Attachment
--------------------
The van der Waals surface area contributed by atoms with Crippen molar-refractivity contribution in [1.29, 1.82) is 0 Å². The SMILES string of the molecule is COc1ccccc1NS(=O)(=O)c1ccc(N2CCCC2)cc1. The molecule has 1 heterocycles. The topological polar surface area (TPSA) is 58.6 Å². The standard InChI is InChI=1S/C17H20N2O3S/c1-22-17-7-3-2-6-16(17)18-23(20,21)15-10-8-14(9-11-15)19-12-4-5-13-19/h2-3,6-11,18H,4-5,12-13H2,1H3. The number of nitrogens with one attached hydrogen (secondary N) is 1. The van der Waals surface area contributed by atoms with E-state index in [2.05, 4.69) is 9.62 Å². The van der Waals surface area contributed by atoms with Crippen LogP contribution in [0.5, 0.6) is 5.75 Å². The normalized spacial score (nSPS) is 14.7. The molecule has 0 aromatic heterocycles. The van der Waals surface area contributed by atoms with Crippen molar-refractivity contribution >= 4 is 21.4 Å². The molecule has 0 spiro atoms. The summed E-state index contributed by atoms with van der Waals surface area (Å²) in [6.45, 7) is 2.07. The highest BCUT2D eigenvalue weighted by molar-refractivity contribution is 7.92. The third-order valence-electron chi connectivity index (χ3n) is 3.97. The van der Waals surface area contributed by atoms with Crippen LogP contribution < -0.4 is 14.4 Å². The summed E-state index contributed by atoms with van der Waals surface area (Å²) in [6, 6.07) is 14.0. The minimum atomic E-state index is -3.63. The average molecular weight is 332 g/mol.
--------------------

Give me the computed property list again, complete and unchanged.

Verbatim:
The van der Waals surface area contributed by atoms with Crippen molar-refractivity contribution in [1.29, 1.82) is 0 Å². The SMILES string of the molecule is COc1ccccc1NS(=O)(=O)c1ccc(N2CCCC2)cc1. The molecule has 1 heterocycles. The topological polar surface area (TPSA) is 58.6 Å². The standard InChI is InChI=1S/C17H20N2O3S/c1-22-17-7-3-2-6-16(17)18-23(20,21)15-10-8-14(9-11-15)19-12-4-5-13-19/h2-3,6-11,18H,4-5,12-13H2,1H3. The number of nitrogens with one attached hydrogen (secondary N) is 1. The van der Waals surface area contributed by atoms with E-state index in [2.05, 4.69) is 9.62 Å². The van der Waals surface area contributed by atoms with Crippen LogP contribution in [0.5, 0.6) is 5.75 Å². The normalized spacial score (nSPS) is 14.7. The molecule has 0 aromatic heterocycles. The van der Waals surface area contributed by atoms with Crippen molar-refractivity contribution >= 4 is 21.4 Å². The molecule has 0 spiro atoms. The summed E-state index contributed by atoms with van der Waals surface area (Å²) in [6.45, 7) is 2.07. The highest BCUT2D eigenvalue weighted by molar-refractivity contribution is 7.92. The third-order valence-electron chi connectivity index (χ3n) is 3.97. The van der Waals surface area contributed by atoms with Crippen LogP contribution < -0.4 is 14.4 Å². The summed E-state index contributed by atoms with van der Waals surface area (Å²) in [6, 6.07) is 14.0. The minimum atomic E-state index is -3.63. The average molecular weight is 332 g/mol.